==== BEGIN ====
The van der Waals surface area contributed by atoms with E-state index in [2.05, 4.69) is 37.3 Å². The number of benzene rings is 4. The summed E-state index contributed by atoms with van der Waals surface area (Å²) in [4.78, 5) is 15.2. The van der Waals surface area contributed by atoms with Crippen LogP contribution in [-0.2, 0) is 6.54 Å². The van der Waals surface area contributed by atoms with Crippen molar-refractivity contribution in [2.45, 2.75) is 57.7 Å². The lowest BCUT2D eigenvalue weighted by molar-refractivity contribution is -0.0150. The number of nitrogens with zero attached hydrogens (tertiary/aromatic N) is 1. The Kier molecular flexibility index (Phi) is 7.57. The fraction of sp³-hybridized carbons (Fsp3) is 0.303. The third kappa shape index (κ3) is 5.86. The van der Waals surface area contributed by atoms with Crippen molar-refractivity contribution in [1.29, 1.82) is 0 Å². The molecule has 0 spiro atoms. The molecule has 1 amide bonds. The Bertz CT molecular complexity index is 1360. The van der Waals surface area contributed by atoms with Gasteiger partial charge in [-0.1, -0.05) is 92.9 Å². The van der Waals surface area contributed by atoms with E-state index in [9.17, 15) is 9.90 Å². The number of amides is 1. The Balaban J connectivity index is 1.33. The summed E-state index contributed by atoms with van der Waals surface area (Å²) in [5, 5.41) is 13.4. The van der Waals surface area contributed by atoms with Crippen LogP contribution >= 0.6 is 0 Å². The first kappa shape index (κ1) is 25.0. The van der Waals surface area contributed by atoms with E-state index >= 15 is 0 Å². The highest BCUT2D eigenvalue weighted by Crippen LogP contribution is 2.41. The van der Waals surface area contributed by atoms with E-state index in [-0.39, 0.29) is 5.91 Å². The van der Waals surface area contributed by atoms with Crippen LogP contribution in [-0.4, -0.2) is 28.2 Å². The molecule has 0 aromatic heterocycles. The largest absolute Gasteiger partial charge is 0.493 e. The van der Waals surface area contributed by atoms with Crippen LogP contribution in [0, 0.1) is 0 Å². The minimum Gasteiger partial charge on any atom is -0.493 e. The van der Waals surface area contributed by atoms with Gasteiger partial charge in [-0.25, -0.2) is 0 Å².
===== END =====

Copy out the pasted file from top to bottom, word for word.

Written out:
The van der Waals surface area contributed by atoms with E-state index in [2.05, 4.69) is 37.3 Å². The number of benzene rings is 4. The summed E-state index contributed by atoms with van der Waals surface area (Å²) in [4.78, 5) is 15.2. The van der Waals surface area contributed by atoms with Crippen LogP contribution in [-0.2, 0) is 6.54 Å². The van der Waals surface area contributed by atoms with Crippen molar-refractivity contribution in [2.45, 2.75) is 57.7 Å². The lowest BCUT2D eigenvalue weighted by molar-refractivity contribution is -0.0150. The number of nitrogens with zero attached hydrogens (tertiary/aromatic N) is 1. The Kier molecular flexibility index (Phi) is 7.57. The fraction of sp³-hybridized carbons (Fsp3) is 0.303. The third kappa shape index (κ3) is 5.86. The van der Waals surface area contributed by atoms with Crippen molar-refractivity contribution in [1.29, 1.82) is 0 Å². The molecule has 0 spiro atoms. The molecule has 1 amide bonds. The Bertz CT molecular complexity index is 1360. The van der Waals surface area contributed by atoms with Gasteiger partial charge in [-0.1, -0.05) is 92.9 Å². The van der Waals surface area contributed by atoms with E-state index in [9.17, 15) is 9.90 Å². The number of amides is 1. The Balaban J connectivity index is 1.33. The summed E-state index contributed by atoms with van der Waals surface area (Å²) in [5, 5.41) is 13.4. The van der Waals surface area contributed by atoms with Crippen LogP contribution >= 0.6 is 0 Å². The first kappa shape index (κ1) is 25.0. The van der Waals surface area contributed by atoms with E-state index >= 15 is 0 Å². The highest BCUT2D eigenvalue weighted by Crippen LogP contribution is 2.41. The van der Waals surface area contributed by atoms with E-state index in [-0.39, 0.29) is 5.91 Å². The van der Waals surface area contributed by atoms with Crippen LogP contribution in [-0.4, -0.2) is 28.2 Å². The molecule has 0 aromatic heterocycles. The largest absolute Gasteiger partial charge is 0.493 e. The van der Waals surface area contributed by atoms with Crippen LogP contribution in [0, 0.1) is 0 Å². The minimum Gasteiger partial charge on any atom is -0.493 e. The van der Waals surface area contributed by atoms with Gasteiger partial charge in [-0.25, -0.2) is 0 Å².